The UK macro-economic environment between 2008 and 2011

The UK macro-economic environment between 2008 and 2011

  1. Discuss the macro-economic environment in the UK between 2008-2011 referencing variables such as inflation, unemployment, fiscal policy...

  2. Discuss also the impact of cuts in government public sector spending on employment levels for businesses within the UK



The essay will identify the concepts relating to macroeconomic variables such inflation, fiscal policy, unemployment and how they relate to each other. It will then discuss these in relationship to the global financial crisis of 2007 and its impact on above variables and UK government spending and the effect on unemployment levels in the UK.


Literature Review

In this section, the essay will look at what economic literature says about macro-economic policy in general before looking at it in detail and applying it to the UK economy and reality during the last 3 years.

Macro-economic policy is the study of the behaviour of broad economic aggregates and averages, such as total national output, income, employment and unemployment as well as the average level of all prices (Lipsey & Harbury 1988 p241). In general, there are six issues that fall under macro-economic policy. These are 1) Inflation 2) trade cycle 3) stagflation 4) economic growth and 5) exchange rates and the balance of payments. Government policy is there to manage all these issues though the method may vary from government to government. For example, if there is a recession in the UK (as we will see in subsequent chapters following the global financial crisis), the UK government can increase the level of expenditure, cut taxation to encourage spending and cut interest rates to discourage saving and encourage spending. Alternatively, if there is a boom, the UK government can reduce its expenditure, increase taxation to discourage spending and increase interest rates to encourage saving while discouraging spending. This type of method of controlling the economy would be termed as the Keynesian model, an alternative model to the Monetarist policy which uses the control of inflation as the main priority to control an economy (Lipsey & Harbury 1988).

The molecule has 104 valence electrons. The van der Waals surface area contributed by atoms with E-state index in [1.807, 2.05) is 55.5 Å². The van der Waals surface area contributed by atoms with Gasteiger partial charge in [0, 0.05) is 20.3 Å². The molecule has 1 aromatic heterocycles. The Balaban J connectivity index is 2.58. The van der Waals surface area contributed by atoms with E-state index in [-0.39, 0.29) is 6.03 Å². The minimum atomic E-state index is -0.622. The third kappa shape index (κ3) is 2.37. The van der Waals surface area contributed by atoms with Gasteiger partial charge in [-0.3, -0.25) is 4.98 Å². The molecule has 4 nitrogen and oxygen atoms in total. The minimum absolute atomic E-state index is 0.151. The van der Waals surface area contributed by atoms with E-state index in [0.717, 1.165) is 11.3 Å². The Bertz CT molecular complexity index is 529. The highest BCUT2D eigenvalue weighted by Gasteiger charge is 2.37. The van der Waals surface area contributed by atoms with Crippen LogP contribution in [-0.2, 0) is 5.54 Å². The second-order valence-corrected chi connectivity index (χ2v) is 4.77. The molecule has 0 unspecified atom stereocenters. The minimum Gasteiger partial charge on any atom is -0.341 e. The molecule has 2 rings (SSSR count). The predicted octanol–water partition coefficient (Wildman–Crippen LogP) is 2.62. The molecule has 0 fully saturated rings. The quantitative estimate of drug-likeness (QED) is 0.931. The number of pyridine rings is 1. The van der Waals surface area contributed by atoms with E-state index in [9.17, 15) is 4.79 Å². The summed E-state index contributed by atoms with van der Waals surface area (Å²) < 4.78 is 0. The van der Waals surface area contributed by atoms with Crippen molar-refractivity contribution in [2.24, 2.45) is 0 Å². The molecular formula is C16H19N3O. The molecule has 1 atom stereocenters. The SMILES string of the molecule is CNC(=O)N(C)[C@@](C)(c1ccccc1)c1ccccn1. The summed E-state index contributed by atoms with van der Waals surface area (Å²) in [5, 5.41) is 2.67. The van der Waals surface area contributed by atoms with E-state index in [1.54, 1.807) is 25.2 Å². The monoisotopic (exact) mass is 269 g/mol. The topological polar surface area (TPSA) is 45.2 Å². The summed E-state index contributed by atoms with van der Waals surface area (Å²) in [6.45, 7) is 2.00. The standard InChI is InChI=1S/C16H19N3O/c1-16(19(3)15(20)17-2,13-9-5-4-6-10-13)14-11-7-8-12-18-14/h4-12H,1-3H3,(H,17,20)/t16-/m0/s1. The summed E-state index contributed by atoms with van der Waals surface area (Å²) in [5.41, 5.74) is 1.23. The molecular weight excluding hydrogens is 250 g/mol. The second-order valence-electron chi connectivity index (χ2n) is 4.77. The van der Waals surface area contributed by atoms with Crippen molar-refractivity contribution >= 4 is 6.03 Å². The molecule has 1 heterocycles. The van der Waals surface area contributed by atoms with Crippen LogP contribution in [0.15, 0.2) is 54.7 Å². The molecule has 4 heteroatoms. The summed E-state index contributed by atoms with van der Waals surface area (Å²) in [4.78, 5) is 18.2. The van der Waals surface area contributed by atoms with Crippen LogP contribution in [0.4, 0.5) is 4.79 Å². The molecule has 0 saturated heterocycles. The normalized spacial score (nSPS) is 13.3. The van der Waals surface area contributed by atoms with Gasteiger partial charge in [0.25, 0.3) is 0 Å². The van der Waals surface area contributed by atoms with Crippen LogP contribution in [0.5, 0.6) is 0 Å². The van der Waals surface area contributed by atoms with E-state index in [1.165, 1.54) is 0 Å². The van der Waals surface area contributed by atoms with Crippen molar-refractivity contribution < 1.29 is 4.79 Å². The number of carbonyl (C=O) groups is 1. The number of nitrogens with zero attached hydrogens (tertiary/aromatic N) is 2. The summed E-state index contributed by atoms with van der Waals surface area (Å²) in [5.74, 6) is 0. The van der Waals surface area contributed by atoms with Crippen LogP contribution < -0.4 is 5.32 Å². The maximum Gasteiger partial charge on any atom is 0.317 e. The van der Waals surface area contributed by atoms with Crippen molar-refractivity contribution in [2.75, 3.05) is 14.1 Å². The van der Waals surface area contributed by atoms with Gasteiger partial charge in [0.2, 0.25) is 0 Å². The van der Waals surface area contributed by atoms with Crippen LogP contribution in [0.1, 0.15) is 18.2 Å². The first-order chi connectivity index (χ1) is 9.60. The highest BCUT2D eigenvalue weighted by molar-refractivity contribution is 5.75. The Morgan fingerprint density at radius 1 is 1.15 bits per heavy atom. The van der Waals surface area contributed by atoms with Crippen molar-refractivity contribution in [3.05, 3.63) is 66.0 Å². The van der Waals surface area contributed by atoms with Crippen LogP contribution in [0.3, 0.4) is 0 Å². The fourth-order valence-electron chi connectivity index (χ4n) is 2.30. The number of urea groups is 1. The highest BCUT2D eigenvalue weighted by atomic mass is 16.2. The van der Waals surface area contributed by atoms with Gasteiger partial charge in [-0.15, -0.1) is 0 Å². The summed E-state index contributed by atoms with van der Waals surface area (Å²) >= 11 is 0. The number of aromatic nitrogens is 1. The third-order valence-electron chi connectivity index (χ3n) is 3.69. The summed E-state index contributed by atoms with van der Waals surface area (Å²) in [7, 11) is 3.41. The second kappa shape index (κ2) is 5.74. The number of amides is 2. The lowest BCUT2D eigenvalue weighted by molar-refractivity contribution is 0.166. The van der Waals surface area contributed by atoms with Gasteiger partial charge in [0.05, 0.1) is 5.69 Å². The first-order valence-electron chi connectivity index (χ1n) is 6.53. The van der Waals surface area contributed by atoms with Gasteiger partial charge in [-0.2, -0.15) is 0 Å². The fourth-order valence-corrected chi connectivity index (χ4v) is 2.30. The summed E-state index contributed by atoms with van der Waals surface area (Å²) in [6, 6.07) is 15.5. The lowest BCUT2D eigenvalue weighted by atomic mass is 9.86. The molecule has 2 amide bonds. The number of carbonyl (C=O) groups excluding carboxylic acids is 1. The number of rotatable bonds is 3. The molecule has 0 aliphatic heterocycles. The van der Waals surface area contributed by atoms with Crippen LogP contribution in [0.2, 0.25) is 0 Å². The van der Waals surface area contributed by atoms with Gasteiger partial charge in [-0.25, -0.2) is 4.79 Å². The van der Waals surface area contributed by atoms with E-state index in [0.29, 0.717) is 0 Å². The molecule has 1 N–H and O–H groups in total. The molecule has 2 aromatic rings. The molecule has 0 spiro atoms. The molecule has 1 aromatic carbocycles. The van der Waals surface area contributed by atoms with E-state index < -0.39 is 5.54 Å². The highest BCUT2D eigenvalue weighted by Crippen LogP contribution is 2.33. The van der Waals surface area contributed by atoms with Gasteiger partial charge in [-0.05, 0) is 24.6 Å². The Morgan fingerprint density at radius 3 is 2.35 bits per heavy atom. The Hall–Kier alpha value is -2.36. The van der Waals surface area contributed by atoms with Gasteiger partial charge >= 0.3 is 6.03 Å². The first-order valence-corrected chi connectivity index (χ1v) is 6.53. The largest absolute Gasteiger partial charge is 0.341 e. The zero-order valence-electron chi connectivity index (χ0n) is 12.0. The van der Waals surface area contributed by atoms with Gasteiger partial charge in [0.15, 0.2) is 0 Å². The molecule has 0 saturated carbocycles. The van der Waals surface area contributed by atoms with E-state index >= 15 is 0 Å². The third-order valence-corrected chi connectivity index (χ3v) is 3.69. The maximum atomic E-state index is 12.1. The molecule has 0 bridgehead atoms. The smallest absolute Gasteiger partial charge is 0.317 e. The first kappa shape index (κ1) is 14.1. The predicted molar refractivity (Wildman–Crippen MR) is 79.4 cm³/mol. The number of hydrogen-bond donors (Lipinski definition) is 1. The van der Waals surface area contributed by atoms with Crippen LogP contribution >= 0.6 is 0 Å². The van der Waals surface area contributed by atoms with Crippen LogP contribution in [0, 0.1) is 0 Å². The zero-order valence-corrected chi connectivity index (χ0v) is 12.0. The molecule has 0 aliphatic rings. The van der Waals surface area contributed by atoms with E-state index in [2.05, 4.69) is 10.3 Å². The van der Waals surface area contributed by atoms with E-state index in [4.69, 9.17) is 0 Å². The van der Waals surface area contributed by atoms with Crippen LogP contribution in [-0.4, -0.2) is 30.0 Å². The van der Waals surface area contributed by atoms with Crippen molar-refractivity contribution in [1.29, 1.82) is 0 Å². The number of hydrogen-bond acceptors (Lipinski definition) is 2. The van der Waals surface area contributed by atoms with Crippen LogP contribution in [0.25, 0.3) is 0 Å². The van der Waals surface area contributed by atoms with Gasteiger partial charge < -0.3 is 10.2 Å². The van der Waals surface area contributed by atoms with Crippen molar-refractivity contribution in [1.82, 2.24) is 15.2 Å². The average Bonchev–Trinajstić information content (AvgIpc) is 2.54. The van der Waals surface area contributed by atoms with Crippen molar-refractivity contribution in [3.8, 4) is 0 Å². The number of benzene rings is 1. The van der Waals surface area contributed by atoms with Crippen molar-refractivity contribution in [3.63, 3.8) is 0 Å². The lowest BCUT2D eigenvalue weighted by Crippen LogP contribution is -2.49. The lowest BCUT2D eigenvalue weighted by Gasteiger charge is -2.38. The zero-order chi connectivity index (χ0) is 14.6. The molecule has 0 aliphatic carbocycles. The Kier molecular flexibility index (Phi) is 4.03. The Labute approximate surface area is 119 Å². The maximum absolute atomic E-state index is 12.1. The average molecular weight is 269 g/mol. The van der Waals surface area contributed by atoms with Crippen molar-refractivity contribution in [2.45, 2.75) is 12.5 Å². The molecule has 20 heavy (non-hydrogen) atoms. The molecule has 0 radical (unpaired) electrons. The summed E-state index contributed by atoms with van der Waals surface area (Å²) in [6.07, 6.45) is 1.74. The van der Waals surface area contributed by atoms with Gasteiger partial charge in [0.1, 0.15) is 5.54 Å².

In subsequent chapters, the essay will look at the global financial crisis of 2007-2008 and how it changed the economic policy of the UK government, looking at what policies were used and their impact on other macro-economic variables such as unemployment as mentioned before.


The financial crisis

The global financial crisis (GFC) was originally caused by the systemic failure of the US subprime mortgage market and by September 2008, many of the large financial institutions and banks in the US and the Europe were incurring massive losses. The collapse in the banking system in many nations rapidly led to recession in many economies, resulting in deflation, a sharp decrease in trade, industrial production, share and commodities prices and employment. The financial crisis was also regarded as the most serious in financial history since the Great Depression. As a result of the crisis, many governments intervened through quick and massive rescue efforts aimed at reducing interest rates, following quantitative easing and stimulus investments (Yao and Zhang 2011 p764)

The UK economy was among the hardest hit in Europe when the global financial crisis struck from 2007 as a result of problems with sub-prime mortgages in the US and a bursting of the UK house price burble. It was so catastrophic that it led to the first bank closure in the UK since 1866 and a near collapse of the UK banking sector to a point where most big banks had to be either part or wholly nationalised. The crisis also led the first recession in the UK for more than two decades and the worst in more than 60 years causing heavy unemployment as well as forcing the government to implement policies to try and combat the recession (Hodson & Mabbett 2009).